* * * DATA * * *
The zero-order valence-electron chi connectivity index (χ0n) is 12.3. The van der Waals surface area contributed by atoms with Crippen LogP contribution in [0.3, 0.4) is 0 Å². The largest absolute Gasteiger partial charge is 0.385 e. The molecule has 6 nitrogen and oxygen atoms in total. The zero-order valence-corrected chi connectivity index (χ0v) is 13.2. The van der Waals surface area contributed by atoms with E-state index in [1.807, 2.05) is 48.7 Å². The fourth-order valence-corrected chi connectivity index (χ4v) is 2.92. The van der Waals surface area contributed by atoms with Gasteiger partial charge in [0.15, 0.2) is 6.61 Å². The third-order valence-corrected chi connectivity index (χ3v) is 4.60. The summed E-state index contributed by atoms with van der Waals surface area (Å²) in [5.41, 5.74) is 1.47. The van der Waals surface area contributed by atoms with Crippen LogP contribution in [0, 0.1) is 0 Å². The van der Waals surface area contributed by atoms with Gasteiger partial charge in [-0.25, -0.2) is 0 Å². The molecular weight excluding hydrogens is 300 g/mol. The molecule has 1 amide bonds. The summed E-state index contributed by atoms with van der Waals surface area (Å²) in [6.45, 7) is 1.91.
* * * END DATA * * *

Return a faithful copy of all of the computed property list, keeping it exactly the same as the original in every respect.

The zero-order valence-electron chi connectivity index (χ0n) is 12.3. The van der Waals surface area contributed by atoms with Crippen LogP contribution in [0.3, 0.4) is 0 Å². The largest absolute Gasteiger partial charge is 0.385 e. The molecule has 6 nitrogen and oxygen atoms in total. The zero-order valence-corrected chi connectivity index (χ0v) is 13.2. The van der Waals surface area contributed by atoms with E-state index in [1.807, 2.05) is 48.7 Å². The fourth-order valence-corrected chi connectivity index (χ4v) is 2.92. The van der Waals surface area contributed by atoms with Gasteiger partial charge in [0.15, 0.2) is 6.61 Å². The third-order valence-corrected chi connectivity index (χ3v) is 4.60. The summed E-state index contributed by atoms with van der Waals surface area (Å²) in [5.41, 5.74) is 1.47. The van der Waals surface area contributed by atoms with Crippen LogP contribution in [0, 0.1) is 0 Å². The van der Waals surface area contributed by atoms with Gasteiger partial charge in [-0.25, -0.2) is 0 Å². The molecular weight excluding hydrogens is 300 g/mol. The molecule has 1 amide bonds. The summed E-state index contributed by atoms with van der Waals surface area (Å²) in [6.45, 7) is 1.91.